3.5/5 The Divorce Papers is Susan Rieger's debut novel.
I quite liked the cover (it seemed to promise a fun read) and was excited about the epistolary style Rieger chose for her novel. I really like this format - it makes the reader feel like they are much more involved with the story, almost as if you're reading the documents, letters and notes at your own desk. This style also makes it easy to see the story from many viewpoints, with having to depend on one narrator.
Sophie Diehl is a criminal lawyer at a firm in New England. When the partners who would normally handle a divorce for a wealthy client's daughter are unavailable, Sophie is asked to conduct the intial interview with Mia. Just the one. Until Mia decides that Sophie is the only lawyer she wants.
Through the aforementioned notes, letters, documents etc., we come to know Sophie and her life very intimately - her best friend, her lover, her own family, and her boss and peers at the law firm. I was truly drawn to Sophie - she was wonderfully engaging and I became invested in her story. I also liked Mia - her missives are a little more heated. Who I did feel sorry for was Jane, the eleven year old daughter of the divorcing couple - it was heartbreaking to read the letters she pens. The rivalry amongst the lawyers was amusing as well. Rieger has done a great job with the personal correspondence.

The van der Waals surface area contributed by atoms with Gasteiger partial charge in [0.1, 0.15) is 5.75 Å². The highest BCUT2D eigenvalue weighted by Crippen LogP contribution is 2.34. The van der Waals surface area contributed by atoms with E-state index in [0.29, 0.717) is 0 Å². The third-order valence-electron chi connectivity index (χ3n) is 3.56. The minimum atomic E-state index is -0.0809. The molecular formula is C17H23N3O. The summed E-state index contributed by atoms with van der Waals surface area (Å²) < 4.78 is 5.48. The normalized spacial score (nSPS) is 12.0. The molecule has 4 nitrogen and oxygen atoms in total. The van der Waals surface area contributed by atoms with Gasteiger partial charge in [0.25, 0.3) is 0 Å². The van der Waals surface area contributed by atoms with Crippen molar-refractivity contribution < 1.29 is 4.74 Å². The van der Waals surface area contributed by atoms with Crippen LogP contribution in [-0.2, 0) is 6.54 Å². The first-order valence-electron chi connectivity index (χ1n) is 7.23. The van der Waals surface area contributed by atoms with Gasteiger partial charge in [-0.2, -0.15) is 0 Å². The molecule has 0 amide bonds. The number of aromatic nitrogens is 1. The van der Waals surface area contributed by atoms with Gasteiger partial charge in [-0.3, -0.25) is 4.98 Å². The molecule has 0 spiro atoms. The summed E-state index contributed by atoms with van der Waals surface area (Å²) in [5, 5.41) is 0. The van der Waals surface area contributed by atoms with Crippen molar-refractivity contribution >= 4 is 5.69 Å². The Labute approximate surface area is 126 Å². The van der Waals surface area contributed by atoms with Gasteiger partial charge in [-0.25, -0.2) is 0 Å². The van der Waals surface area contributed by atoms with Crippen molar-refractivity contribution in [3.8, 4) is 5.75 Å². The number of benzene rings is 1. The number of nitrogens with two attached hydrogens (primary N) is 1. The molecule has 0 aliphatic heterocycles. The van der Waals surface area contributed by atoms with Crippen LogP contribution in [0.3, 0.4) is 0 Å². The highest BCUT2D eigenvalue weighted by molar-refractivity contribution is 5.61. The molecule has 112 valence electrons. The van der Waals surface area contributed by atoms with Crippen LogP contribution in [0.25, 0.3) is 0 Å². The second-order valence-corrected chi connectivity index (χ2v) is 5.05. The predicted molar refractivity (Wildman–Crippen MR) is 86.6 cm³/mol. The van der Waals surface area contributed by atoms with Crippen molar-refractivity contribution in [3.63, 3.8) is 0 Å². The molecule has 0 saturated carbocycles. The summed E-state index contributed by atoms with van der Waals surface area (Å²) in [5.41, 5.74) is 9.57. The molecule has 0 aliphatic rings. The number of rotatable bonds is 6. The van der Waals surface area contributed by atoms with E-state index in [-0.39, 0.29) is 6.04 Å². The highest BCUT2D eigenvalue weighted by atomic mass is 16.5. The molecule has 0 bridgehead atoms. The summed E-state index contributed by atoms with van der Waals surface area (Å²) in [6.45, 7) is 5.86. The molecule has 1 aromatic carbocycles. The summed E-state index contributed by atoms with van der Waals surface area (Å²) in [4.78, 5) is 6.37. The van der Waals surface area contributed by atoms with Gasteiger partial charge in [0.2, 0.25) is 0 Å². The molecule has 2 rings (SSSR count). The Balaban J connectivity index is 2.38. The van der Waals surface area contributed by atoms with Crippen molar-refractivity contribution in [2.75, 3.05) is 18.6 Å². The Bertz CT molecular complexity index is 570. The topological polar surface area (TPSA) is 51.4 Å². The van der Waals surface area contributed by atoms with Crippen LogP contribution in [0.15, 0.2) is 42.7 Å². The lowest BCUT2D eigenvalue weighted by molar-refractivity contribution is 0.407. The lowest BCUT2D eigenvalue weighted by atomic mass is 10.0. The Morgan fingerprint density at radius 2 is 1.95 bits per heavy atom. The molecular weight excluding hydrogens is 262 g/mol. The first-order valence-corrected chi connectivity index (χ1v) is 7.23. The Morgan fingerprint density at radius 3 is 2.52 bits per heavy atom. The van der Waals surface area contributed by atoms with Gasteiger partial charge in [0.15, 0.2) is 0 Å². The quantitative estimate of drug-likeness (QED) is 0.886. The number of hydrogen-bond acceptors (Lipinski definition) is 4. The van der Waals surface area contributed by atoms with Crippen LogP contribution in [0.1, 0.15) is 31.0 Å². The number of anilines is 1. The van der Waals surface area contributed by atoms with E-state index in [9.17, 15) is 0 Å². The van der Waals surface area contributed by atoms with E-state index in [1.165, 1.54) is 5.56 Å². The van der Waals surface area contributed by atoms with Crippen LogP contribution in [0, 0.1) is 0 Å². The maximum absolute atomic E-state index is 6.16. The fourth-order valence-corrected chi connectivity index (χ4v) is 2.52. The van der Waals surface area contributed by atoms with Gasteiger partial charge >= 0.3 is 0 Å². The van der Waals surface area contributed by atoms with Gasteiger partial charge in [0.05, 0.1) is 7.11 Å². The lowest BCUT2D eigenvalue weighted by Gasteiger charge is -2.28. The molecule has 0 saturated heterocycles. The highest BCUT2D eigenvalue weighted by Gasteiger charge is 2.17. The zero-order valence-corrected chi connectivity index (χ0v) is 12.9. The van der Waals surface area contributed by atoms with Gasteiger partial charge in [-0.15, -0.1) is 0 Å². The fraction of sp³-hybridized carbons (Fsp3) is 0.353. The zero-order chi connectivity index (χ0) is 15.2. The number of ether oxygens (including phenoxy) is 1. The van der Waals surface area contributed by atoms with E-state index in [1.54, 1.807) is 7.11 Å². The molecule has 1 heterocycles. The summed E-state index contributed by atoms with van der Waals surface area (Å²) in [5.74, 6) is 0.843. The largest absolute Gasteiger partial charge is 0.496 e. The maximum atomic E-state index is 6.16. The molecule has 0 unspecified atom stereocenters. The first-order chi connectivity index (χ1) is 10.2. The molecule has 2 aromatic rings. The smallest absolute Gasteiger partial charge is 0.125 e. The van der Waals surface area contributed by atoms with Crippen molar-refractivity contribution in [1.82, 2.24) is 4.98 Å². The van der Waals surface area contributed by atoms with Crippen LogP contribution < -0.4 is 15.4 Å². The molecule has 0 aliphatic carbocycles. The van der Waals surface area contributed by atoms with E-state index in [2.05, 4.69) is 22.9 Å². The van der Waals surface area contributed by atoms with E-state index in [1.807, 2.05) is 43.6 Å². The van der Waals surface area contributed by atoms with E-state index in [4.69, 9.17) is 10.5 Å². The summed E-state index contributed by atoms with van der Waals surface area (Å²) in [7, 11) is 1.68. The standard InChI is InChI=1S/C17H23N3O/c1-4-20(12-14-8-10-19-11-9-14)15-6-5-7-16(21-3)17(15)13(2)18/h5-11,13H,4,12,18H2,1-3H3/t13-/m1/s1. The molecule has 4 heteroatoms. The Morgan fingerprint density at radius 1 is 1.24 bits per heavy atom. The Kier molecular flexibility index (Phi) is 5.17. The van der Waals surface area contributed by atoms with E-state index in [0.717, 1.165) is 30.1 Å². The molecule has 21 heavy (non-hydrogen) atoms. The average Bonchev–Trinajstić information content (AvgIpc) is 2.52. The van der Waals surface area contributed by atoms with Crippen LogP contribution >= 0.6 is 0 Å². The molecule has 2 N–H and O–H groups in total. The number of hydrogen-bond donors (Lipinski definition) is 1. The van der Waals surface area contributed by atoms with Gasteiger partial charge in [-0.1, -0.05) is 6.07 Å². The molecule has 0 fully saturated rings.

Rieger is a lawyer, so she's writing what she knows. But for this reader, I became bogged down in some of the 'lawyerese'. Initially I read every document, but soon start glossing over case law excerpts and financial charts. It was too much information that seemed like an actual case. I was more interested in the people, and not so much with the dollar values and legal jargon. Rieger has set her book in 1999. I wonder if that's the time frame she's most familiar with legally? I think the book would be more relevant if it was set in present day.
Rieger is a talented writer and I enjoyed The Divorce Papers and this format, but not quite as much as I was hoping to